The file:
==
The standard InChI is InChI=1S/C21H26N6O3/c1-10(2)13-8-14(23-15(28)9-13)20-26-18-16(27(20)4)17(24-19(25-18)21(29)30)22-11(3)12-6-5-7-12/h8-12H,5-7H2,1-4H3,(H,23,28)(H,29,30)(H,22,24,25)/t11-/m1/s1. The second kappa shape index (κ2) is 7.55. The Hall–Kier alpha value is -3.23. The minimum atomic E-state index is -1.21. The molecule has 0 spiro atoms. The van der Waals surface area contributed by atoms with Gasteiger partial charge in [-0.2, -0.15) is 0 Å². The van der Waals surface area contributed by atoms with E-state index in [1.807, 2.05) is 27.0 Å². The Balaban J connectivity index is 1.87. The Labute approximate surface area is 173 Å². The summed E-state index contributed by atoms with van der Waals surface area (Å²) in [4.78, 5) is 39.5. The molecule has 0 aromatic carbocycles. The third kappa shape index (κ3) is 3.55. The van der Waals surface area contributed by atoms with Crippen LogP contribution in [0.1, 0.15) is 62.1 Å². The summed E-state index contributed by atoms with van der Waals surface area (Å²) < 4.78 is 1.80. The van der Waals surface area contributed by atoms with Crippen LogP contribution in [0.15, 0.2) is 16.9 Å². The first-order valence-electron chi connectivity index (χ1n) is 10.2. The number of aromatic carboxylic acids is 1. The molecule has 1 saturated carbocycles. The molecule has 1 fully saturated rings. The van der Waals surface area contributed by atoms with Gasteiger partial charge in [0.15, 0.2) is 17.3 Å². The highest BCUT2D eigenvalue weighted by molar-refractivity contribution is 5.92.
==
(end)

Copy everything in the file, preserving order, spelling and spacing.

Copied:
The standard InChI is InChI=1S/C21H26N6O3/c1-10(2)13-8-14(23-15(28)9-13)20-26-18-16(27(20)4)17(24-19(25-18)21(29)30)22-11(3)12-6-5-7-12/h8-12H,5-7H2,1-4H3,(H,23,28)(H,29,30)(H,22,24,25)/t11-/m1/s1. The second kappa shape index (κ2) is 7.55. The Hall–Kier alpha value is -3.23. The minimum atomic E-state index is -1.21. The molecule has 0 spiro atoms. The van der Waals surface area contributed by atoms with Gasteiger partial charge in [-0.2, -0.15) is 0 Å². The van der Waals surface area contributed by atoms with E-state index in [1.807, 2.05) is 27.0 Å². The Balaban J connectivity index is 1.87. The Labute approximate surface area is 173 Å². The summed E-state index contributed by atoms with van der Waals surface area (Å²) in [4.78, 5) is 39.5. The molecule has 0 aromatic carbocycles. The third kappa shape index (κ3) is 3.55. The van der Waals surface area contributed by atoms with Crippen LogP contribution in [0.1, 0.15) is 62.1 Å². The summed E-state index contributed by atoms with van der Waals surface area (Å²) < 4.78 is 1.80. The van der Waals surface area contributed by atoms with Crippen LogP contribution in [0.15, 0.2) is 16.9 Å². The first-order valence-electron chi connectivity index (χ1n) is 10.2. The number of aromatic carboxylic acids is 1. The molecule has 1 saturated carbocycles. The molecule has 1 fully saturated rings. The van der Waals surface area contributed by atoms with Gasteiger partial charge in [0.15, 0.2) is 17.3 Å². The highest BCUT2D eigenvalue weighted by molar-refractivity contribution is 5.92.